This presentation is the property of its rightful owner.
1 / 8

# Some R Basics PowerPoint PPT Presentation

Some R Basics. EPP 245/298 Statistical Analysis of Laboratory Data. Getting Data into R. Many times the most direct method is to edit the data in Excel, Export as a txt file, then import to R using read.delim We will do this two ways for the energy data from Dalgaard

Some R Basics

Download Policy: Content on the Website is provided to you AS IS for your information and personal use and may not be sold / licensed / shared on other websites without getting consent from its author.While downloading, if for some reason you are not able to download a presentation, the publisher may have deleted the file from their server.

- - - - - - - - - - - - - - - - - - - - - - - - - - E N D - - - - - - - - - - - - - - - - - - - - - - - - - -

## Some R Basics

EPP 245/298

Statistical Analysis of

Laboratory Data

### Getting Data into R

• Many times the most direct method is to edit the data in Excel, Export as a txt file, then import to R using read.delim

• We will do this two ways for the energy data from Dalgaard

• Frequently, the data from studies I am involved in arrives in Excel

EPP 245 Statistical Analysis of Laboratory Data

> eg

Obese Lean

1 9.21 7.53

2 11.51 7.48

3 12.79 8.08

4 11.85 8.09

5 9.97 10.15

6 8.79 8.40

7 9.69 10.88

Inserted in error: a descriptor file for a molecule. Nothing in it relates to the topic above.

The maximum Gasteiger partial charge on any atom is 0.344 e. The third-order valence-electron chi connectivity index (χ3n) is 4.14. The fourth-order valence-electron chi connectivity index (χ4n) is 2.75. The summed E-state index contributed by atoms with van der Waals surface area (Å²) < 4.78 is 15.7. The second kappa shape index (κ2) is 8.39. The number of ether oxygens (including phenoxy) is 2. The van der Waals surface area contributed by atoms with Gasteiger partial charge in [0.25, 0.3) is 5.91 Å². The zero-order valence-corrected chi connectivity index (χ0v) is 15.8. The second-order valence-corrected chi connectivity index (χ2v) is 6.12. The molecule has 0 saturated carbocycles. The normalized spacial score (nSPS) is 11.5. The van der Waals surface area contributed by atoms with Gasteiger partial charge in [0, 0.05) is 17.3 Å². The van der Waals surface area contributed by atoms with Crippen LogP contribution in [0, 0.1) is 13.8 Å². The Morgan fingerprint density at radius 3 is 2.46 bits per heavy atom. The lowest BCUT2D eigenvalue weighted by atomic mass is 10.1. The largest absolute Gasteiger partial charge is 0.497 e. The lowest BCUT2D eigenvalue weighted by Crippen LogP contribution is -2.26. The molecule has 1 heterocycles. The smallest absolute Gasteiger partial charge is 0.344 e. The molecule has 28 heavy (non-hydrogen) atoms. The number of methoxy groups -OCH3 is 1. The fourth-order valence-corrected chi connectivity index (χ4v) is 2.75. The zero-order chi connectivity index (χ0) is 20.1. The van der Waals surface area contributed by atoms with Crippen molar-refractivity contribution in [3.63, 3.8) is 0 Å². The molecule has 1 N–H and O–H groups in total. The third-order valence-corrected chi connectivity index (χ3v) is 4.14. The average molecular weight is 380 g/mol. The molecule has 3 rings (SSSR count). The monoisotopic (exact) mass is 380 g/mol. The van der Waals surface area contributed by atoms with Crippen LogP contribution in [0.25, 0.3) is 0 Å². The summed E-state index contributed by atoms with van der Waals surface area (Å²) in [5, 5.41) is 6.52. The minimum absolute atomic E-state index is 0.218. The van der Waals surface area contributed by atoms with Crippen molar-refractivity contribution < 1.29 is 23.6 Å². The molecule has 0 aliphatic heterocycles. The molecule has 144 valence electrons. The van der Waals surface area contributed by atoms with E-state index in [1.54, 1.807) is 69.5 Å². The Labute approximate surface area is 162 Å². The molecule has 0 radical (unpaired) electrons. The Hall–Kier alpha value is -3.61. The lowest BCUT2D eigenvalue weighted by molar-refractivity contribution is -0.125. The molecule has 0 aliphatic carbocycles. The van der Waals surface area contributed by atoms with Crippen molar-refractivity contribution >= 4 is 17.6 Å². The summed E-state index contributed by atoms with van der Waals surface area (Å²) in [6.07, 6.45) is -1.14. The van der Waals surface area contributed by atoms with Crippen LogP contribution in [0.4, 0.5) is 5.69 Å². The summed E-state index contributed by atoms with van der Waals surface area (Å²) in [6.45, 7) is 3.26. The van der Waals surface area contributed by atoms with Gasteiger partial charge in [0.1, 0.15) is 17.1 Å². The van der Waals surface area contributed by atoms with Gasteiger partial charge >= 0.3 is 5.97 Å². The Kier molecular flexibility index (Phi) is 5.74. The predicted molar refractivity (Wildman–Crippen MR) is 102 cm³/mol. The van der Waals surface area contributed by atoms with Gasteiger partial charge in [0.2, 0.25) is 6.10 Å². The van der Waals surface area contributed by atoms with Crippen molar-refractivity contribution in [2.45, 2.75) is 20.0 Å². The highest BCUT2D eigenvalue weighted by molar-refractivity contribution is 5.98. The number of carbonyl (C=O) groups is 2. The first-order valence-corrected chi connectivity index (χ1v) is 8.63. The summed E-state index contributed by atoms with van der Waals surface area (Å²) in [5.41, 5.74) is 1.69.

8 9.68 6.13

9 9.19 7.90

10 NA 7.05

11 NA 7.48

12 NA 7.58

13 NA 8.11

EPP 245 Statistical Analysis of Laboratory Data

> class(eg)

[1] "data.frame"

> t.test(eg\$Obese,eg\$Lean)

Welch Two Sample t-test

data: eg\$Obese and eg\$Lean

t = 3.8555, df = 15.919, p-value = 0.001411

alternative hypothesis: true difference in means is not equal to 0

95 percent confidence interval:

1.004081 3.459167

sample estimates:

mean of x mean of y

10.297778 8.066154

> mean(eg\$Obese)-mean(eg\$Lean)

[1] NA

> mean(eg\$Obese[1:9])-mean(eg\$Lean)

[1] 2.231624

>

EPP 245 Statistical Analysis of Laboratory Data

> class(eg)

[1] "data.frame"

> t.test(eg\$Obese,eg\$Lean)

Welch Two Sample t-test

data: eg\$Obese and eg\$Lean

t = 3.8555, df = 15.919, p-value = 0.001411

alternative hypothesis: true difference in means is not equal to 0

95 percent confidence interval:

1.004081 3.459167

sample estimates:

mean of x mean of y

10.297778 8.066154

> mean(eg\$Obese)-mean(eg\$Lean)

[1] NA

> mean(eg\$Obese[1:9])-mean(eg\$Lean)

[1] 2.231624

>

EPP 245 Statistical Analysis of Laboratory Data

> eg2

expend stature

1 9.21 Obese

2 11.51 Obese

3 12.79 Obese

4 11.85 Obese

5 9.97 Obese

6 8.79 Obese

7 9.69 Obese

8 9.68 Obese

9 9.19 Obese

10 7.53 Lean

11 7.48 Lean

12 8.08 Lean

13 8.09 Lean

14 10.15 Lean

15 8.40 Lean

16 10.88 Lean

17 6.13 Lean

18 7.90 Lean

19 7.05 Lean

20 7.48 Lean

21 7.58 Lean

22 8.11 Lean

EPP 245 Statistical Analysis of Laboratory Data

> class(eg2)

[1] "data.frame"

> t.test(eg2\$expend ~ eg2\$stature)

Welch Two Sample t-test

data: eg2\$expend by eg2\$stature

t = -3.8555, df = 15.919, p-value = 0.001411

alternative hypothesis: true difference in means is not equal to 0

95 percent confidence interval:

-3.459167 -1.004081

sample estimates:

mean in group Lean mean in group Obese

8.066154 10.297778

> mean(eg2[eg2[,2]=="Lean",1])-mean(eg2[eg2[,2]=="Obese",1])

[1] -2.231624

EPP 245 Statistical Analysis of Laboratory Data

> mean(eg2[eg2[,2]=="Lean",1])-mean(eg2[eg2[,2]=="Obese",1])

[1] -2.231624

> tapply(eg2[,1],eg2[,2],mean)

Lean Obese

8.066154 10.297778

> tmp <-tapply(eg2[,1],eg2[,2],mean)

> tmp

Lean Obese

8.066154 10.297778

> class(tmp)

[1] "array"

> dim(tmp)

[1] 2

> tmp[1]-tmp[2]

Lean

-2.231624

EPP 245 Statistical Analysis of Laboratory Data